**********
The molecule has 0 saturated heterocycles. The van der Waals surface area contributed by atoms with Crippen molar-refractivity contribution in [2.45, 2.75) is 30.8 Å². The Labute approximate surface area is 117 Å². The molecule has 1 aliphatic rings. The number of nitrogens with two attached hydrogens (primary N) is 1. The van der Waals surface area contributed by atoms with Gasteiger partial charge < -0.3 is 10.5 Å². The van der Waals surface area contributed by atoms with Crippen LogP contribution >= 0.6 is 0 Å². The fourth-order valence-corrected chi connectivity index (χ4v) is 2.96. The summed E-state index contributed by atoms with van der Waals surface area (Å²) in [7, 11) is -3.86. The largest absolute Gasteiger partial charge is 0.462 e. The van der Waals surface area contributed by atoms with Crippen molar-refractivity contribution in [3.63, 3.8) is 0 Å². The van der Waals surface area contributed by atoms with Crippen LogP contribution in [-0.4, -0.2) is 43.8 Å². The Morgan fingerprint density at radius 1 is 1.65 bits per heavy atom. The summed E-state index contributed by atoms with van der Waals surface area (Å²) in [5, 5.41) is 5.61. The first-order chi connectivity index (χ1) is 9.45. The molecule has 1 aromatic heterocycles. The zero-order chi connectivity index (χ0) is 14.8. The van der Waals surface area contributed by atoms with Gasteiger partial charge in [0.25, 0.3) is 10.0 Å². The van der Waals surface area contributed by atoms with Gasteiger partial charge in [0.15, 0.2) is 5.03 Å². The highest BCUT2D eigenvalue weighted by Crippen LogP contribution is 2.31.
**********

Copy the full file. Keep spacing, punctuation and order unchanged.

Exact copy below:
The molecule has 0 saturated heterocycles. The van der Waals surface area contributed by atoms with Crippen molar-refractivity contribution in [2.45, 2.75) is 30.8 Å². The Labute approximate surface area is 117 Å². The molecule has 1 aliphatic rings. The number of nitrogens with two attached hydrogens (primary N) is 1. The van der Waals surface area contributed by atoms with Gasteiger partial charge < -0.3 is 10.5 Å². The van der Waals surface area contributed by atoms with Crippen LogP contribution >= 0.6 is 0 Å². The fourth-order valence-corrected chi connectivity index (χ4v) is 2.96. The summed E-state index contributed by atoms with van der Waals surface area (Å²) in [7, 11) is -3.86. The largest absolute Gasteiger partial charge is 0.462 e. The van der Waals surface area contributed by atoms with Crippen molar-refractivity contribution in [3.63, 3.8) is 0 Å². The van der Waals surface area contributed by atoms with Crippen LogP contribution in [-0.4, -0.2) is 43.8 Å². The Morgan fingerprint density at radius 1 is 1.65 bits per heavy atom. The summed E-state index contributed by atoms with van der Waals surface area (Å²) in [5, 5.41) is 5.61. The first-order chi connectivity index (χ1) is 9.45. The molecule has 1 aromatic heterocycles. The zero-order chi connectivity index (χ0) is 14.8. The van der Waals surface area contributed by atoms with Gasteiger partial charge in [0.25, 0.3) is 10.0 Å². The van der Waals surface area contributed by atoms with Gasteiger partial charge in [0.15, 0.2) is 5.03 Å². The highest BCUT2D eigenvalue weighted by Crippen LogP contribution is 2.31.